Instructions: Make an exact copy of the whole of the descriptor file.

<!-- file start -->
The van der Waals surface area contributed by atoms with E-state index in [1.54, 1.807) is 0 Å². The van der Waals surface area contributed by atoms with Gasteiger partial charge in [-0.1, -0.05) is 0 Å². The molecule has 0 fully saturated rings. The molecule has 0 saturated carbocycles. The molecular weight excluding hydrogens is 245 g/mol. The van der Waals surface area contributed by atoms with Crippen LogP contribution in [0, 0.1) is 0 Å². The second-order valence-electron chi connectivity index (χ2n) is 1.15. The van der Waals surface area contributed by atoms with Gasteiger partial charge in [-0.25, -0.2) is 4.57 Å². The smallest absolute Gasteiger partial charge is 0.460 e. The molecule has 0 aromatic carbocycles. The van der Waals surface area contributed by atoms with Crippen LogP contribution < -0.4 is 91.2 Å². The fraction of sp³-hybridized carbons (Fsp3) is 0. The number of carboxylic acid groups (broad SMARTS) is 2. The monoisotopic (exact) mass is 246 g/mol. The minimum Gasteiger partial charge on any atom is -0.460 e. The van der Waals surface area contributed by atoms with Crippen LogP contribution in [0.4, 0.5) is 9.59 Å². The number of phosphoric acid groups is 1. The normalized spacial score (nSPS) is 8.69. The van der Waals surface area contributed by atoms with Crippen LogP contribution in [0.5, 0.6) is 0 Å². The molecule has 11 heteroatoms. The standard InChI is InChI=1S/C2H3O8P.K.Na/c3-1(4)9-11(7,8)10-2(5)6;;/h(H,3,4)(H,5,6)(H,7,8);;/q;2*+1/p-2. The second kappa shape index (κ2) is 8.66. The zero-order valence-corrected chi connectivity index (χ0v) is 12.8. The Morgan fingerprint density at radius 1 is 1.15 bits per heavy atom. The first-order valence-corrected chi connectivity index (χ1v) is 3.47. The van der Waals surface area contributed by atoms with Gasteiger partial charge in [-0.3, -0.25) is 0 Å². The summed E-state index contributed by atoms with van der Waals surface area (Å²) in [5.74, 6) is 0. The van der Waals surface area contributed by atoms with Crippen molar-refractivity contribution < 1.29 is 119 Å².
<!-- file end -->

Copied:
The van der Waals surface area contributed by atoms with E-state index in [1.54, 1.807) is 0 Å². The van der Waals surface area contributed by atoms with Gasteiger partial charge in [-0.1, -0.05) is 0 Å². The molecule has 0 fully saturated rings. The molecule has 0 saturated carbocycles. The molecular weight excluding hydrogens is 245 g/mol. The van der Waals surface area contributed by atoms with Crippen LogP contribution in [0, 0.1) is 0 Å². The second-order valence-electron chi connectivity index (χ2n) is 1.15. The van der Waals surface area contributed by atoms with Gasteiger partial charge in [-0.25, -0.2) is 4.57 Å². The smallest absolute Gasteiger partial charge is 0.460 e. The molecule has 0 aromatic carbocycles. The van der Waals surface area contributed by atoms with Crippen LogP contribution < -0.4 is 91.2 Å². The fraction of sp³-hybridized carbons (Fsp3) is 0. The number of carboxylic acid groups (broad SMARTS) is 2. The monoisotopic (exact) mass is 246 g/mol. The minimum Gasteiger partial charge on any atom is -0.460 e. The van der Waals surface area contributed by atoms with Crippen LogP contribution in [0.4, 0.5) is 9.59 Å². The number of phosphoric acid groups is 1. The normalized spacial score (nSPS) is 8.69. The van der Waals surface area contributed by atoms with Crippen LogP contribution in [0.5, 0.6) is 0 Å². The molecule has 11 heteroatoms. The standard InChI is InChI=1S/C2H3O8P.K.Na/c3-1(4)9-11(7,8)10-2(5)6;;/h(H,3,4)(H,5,6)(H,7,8);;/q;2*+1/p-2. The second kappa shape index (κ2) is 8.66. The zero-order valence-corrected chi connectivity index (χ0v) is 12.8. The Morgan fingerprint density at radius 1 is 1.15 bits per heavy atom. The first-order valence-corrected chi connectivity index (χ1v) is 3.47. The van der Waals surface area contributed by atoms with Gasteiger partial charge in [-0.3, -0.25) is 0 Å². The summed E-state index contributed by atoms with van der Waals surface area (Å²) in [5.74, 6) is 0. The van der Waals surface area contributed by atoms with Crippen molar-refractivity contribution < 1.29 is 119 Å².